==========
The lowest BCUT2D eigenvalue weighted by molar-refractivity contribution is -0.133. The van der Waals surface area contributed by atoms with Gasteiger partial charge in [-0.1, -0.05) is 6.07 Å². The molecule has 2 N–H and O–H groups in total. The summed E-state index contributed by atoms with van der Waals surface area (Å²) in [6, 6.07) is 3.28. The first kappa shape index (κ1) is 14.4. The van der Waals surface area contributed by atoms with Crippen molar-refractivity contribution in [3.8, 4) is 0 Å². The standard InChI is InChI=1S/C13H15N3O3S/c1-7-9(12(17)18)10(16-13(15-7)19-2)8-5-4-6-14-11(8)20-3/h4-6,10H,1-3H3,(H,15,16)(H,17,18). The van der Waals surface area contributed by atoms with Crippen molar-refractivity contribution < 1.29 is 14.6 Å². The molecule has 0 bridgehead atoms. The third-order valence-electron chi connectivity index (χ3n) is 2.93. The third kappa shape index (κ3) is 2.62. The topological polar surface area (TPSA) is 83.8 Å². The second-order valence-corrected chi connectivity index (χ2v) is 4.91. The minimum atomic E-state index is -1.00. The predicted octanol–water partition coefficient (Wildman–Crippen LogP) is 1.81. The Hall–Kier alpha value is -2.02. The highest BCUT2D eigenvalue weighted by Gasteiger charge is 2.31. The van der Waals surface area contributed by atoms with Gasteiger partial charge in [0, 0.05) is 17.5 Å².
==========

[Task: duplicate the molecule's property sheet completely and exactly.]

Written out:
The lowest BCUT2D eigenvalue weighted by molar-refractivity contribution is -0.133. The van der Waals surface area contributed by atoms with Gasteiger partial charge in [-0.1, -0.05) is 6.07 Å². The molecule has 2 N–H and O–H groups in total. The summed E-state index contributed by atoms with van der Waals surface area (Å²) in [6, 6.07) is 3.28. The first kappa shape index (κ1) is 14.4. The van der Waals surface area contributed by atoms with Crippen molar-refractivity contribution in [3.8, 4) is 0 Å². The standard InChI is InChI=1S/C13H15N3O3S/c1-7-9(12(17)18)10(16-13(15-7)19-2)8-5-4-6-14-11(8)20-3/h4-6,10H,1-3H3,(H,15,16)(H,17,18). The van der Waals surface area contributed by atoms with Crippen molar-refractivity contribution < 1.29 is 14.6 Å². The molecule has 0 bridgehead atoms. The third-order valence-electron chi connectivity index (χ3n) is 2.93. The third kappa shape index (κ3) is 2.62. The topological polar surface area (TPSA) is 83.8 Å². The second-order valence-corrected chi connectivity index (χ2v) is 4.91. The minimum atomic E-state index is -1.00. The predicted octanol–water partition coefficient (Wildman–Crippen LogP) is 1.81. The Hall–Kier alpha value is -2.02. The highest BCUT2D eigenvalue weighted by Gasteiger charge is 2.31. The van der Waals surface area contributed by atoms with Gasteiger partial charge in [0, 0.05) is 17.5 Å².